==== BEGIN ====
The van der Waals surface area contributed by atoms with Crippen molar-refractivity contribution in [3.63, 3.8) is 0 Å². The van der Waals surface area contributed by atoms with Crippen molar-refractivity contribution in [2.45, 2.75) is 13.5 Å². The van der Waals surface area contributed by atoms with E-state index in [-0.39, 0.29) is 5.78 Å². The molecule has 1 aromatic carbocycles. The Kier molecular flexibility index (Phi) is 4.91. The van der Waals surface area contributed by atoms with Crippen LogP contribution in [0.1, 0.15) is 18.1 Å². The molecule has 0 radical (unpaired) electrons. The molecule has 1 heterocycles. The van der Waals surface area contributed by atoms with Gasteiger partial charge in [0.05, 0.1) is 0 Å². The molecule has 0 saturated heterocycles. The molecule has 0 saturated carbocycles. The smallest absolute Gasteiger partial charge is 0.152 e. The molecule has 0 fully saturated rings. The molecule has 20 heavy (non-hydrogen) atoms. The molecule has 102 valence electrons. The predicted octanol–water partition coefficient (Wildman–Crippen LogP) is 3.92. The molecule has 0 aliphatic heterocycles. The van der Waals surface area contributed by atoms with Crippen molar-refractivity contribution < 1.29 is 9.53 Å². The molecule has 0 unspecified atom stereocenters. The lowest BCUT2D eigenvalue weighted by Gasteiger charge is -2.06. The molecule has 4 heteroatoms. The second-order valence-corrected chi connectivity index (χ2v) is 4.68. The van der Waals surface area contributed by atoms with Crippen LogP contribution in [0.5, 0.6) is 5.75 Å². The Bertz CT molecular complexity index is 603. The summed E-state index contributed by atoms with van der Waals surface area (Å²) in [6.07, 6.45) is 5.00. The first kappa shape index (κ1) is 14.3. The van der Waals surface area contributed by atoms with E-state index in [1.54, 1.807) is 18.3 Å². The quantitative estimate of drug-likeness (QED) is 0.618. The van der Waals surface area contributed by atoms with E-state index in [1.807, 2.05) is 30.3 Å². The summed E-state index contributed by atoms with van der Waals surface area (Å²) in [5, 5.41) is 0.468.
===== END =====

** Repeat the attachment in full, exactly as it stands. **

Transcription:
The van der Waals surface area contributed by atoms with Crippen molar-refractivity contribution in [3.63, 3.8) is 0 Å². The van der Waals surface area contributed by atoms with Crippen molar-refractivity contribution in [2.45, 2.75) is 13.5 Å². The van der Waals surface area contributed by atoms with E-state index in [-0.39, 0.29) is 5.78 Å². The molecule has 1 aromatic carbocycles. The Kier molecular flexibility index (Phi) is 4.91. The van der Waals surface area contributed by atoms with Crippen LogP contribution in [0.1, 0.15) is 18.1 Å². The molecule has 0 radical (unpaired) electrons. The molecule has 1 heterocycles. The van der Waals surface area contributed by atoms with Gasteiger partial charge in [0.05, 0.1) is 0 Å². The molecule has 0 saturated heterocycles. The molecule has 0 saturated carbocycles. The smallest absolute Gasteiger partial charge is 0.152 e. The molecule has 0 fully saturated rings. The molecule has 20 heavy (non-hydrogen) atoms. The molecule has 102 valence electrons. The predicted octanol–water partition coefficient (Wildman–Crippen LogP) is 3.92. The molecule has 0 aliphatic heterocycles. The van der Waals surface area contributed by atoms with Crippen molar-refractivity contribution < 1.29 is 9.53 Å². The molecule has 0 unspecified atom stereocenters. The lowest BCUT2D eigenvalue weighted by Gasteiger charge is -2.06. The molecule has 4 heteroatoms. The second-order valence-corrected chi connectivity index (χ2v) is 4.68. The van der Waals surface area contributed by atoms with Crippen LogP contribution in [0.5, 0.6) is 5.75 Å². The Bertz CT molecular complexity index is 603. The summed E-state index contributed by atoms with van der Waals surface area (Å²) in [6.07, 6.45) is 5.00. The first kappa shape index (κ1) is 14.3. The van der Waals surface area contributed by atoms with E-state index in [1.54, 1.807) is 18.3 Å². The quantitative estimate of drug-likeness (QED) is 0.618. The van der Waals surface area contributed by atoms with E-state index in [1.807, 2.05) is 30.3 Å². The summed E-state index contributed by atoms with van der Waals surface area (Å²) in [5, 5.41) is 0.468.